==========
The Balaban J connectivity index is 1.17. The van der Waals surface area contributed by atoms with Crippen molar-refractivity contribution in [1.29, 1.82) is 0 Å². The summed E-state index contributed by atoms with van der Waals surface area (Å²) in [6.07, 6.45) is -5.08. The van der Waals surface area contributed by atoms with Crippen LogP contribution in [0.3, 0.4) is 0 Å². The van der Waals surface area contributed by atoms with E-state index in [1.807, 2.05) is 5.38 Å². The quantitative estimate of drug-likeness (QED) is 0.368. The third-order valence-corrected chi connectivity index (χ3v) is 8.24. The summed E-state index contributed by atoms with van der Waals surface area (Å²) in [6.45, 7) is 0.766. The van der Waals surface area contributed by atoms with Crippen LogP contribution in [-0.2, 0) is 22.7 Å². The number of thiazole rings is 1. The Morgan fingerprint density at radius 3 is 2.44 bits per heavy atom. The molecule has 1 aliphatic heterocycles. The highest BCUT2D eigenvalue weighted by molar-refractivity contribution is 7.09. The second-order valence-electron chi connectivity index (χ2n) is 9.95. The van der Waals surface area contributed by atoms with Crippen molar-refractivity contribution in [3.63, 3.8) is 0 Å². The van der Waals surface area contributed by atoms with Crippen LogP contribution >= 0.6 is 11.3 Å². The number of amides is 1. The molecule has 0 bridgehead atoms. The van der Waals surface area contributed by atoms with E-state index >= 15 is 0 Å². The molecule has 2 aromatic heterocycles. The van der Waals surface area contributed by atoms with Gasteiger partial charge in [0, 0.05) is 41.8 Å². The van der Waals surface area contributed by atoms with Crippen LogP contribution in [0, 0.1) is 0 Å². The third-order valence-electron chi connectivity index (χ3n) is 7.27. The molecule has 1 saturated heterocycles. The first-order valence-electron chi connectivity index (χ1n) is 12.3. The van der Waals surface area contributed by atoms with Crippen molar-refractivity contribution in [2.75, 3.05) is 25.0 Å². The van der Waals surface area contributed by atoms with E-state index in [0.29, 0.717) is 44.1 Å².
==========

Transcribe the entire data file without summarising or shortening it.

The Balaban J connectivity index is 1.17. The van der Waals surface area contributed by atoms with Crippen molar-refractivity contribution in [1.29, 1.82) is 0 Å². The summed E-state index contributed by atoms with van der Waals surface area (Å²) in [6.07, 6.45) is -5.08. The van der Waals surface area contributed by atoms with Crippen LogP contribution in [0.3, 0.4) is 0 Å². The van der Waals surface area contributed by atoms with E-state index in [1.807, 2.05) is 5.38 Å². The quantitative estimate of drug-likeness (QED) is 0.368. The third-order valence-corrected chi connectivity index (χ3v) is 8.24. The summed E-state index contributed by atoms with van der Waals surface area (Å²) in [6.45, 7) is 0.766. The van der Waals surface area contributed by atoms with Crippen LogP contribution in [-0.2, 0) is 22.7 Å². The number of thiazole rings is 1. The Morgan fingerprint density at radius 3 is 2.44 bits per heavy atom. The molecule has 1 aliphatic heterocycles. The highest BCUT2D eigenvalue weighted by molar-refractivity contribution is 7.09. The second-order valence-electron chi connectivity index (χ2n) is 9.95. The van der Waals surface area contributed by atoms with Crippen molar-refractivity contribution in [3.63, 3.8) is 0 Å². The van der Waals surface area contributed by atoms with Crippen LogP contribution >= 0.6 is 11.3 Å². The number of amides is 1. The molecule has 0 bridgehead atoms. The van der Waals surface area contributed by atoms with E-state index >= 15 is 0 Å². The molecule has 2 aromatic heterocycles. The van der Waals surface area contributed by atoms with Gasteiger partial charge in [0, 0.05) is 41.8 Å². The van der Waals surface area contributed by atoms with Crippen LogP contribution in [0, 0.1) is 0 Å². The third-order valence-electron chi connectivity index (χ3n) is 7.27. The molecule has 1 saturated heterocycles. The first-order valence-electron chi connectivity index (χ1n) is 12.3. The van der Waals surface area contributed by atoms with Crippen molar-refractivity contribution in [2.75, 3.05) is 25.0 Å². The van der Waals surface area contributed by atoms with E-state index in [0.29, 0.717) is 44.1 Å².